The Mind of Modernity: Canadian Bilateral Foreign Assistance to India, 1950-60
Campbell-Miller, Jill Marie Sarah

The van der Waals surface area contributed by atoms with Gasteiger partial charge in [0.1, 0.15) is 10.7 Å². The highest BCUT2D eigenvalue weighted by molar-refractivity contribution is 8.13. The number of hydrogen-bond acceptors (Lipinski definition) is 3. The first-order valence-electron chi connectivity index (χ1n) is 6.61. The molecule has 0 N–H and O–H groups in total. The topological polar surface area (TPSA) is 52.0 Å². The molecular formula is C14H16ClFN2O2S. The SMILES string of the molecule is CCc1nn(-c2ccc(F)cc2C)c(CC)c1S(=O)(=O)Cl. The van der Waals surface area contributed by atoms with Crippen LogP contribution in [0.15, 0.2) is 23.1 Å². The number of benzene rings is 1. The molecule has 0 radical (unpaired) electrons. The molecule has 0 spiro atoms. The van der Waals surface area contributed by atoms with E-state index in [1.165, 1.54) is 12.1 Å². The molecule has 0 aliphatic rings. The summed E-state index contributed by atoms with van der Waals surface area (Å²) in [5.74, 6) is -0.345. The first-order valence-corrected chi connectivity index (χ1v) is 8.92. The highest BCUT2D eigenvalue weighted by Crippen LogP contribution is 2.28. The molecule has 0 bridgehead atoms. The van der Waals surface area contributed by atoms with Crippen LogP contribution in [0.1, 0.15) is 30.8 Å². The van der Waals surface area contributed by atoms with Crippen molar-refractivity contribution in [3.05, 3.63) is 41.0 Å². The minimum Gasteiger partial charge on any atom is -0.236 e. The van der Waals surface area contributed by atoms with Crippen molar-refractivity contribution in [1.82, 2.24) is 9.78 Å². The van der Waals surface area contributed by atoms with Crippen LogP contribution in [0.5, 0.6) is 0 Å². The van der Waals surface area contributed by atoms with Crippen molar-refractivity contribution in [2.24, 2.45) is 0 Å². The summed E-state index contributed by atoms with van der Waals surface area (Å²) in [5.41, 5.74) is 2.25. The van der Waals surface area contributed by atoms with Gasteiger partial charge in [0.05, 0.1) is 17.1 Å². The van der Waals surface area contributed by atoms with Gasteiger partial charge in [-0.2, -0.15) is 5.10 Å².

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This dissertation examines the history of Canada’s early bilateral foreign assistance program to India between 1950 and 1960. With Canada’s decision to join the Colombo Plan for Co-operative Economic Development in South and Southeast Asia in 1950, India became the largest beneficiary of Canadian aid for the next decade. This dissertation argues that the ideology of high modernism permeated conventional thinking among elites in the Canadian and Indian governments, convincing officials in both countries of the rightness of modernization and industrialization. Canada’s support for the Commonwealth and particularly the United Kingdom, and the context of a new Cold War, provided its initial motivations to join the Plan. Although the first year of the program challenged officials, Canada settled into an aid relationship with India that tried to find, in the words of Colombo Plan administrator R.G. Nik Cavell, a “distinctively Canadian” approach that matched Canadian goods and expertise with the developmental needs of India. This approach contrasted with that of Escott Reid, high commissioner in India between 1952 and 1957, who advocated a developmental framework which focused on India’s economic needs over Canadian domestic priorities. Although Reid never made the impact on the aid program that he desired during his time in the country, he succeeded in emphasizing its importance to officials in Ottawa. Significant changes followed the election of the Progressive Conservative government in 1957, including a greater commitment to multilateralism as exemplified by the decision to join the World Bank’s Aid-India Consortium, and the reorganization of various disparate aid programs into the External Aid Office under the direct control of the Department of External Affairs. Diefenbaker did not succeed in his larger attempt to make the Colombo Plan a wheat surplus disposal program, and Cavell’s vision for the “distinctively Canadian” program began to fade by the end of the decade.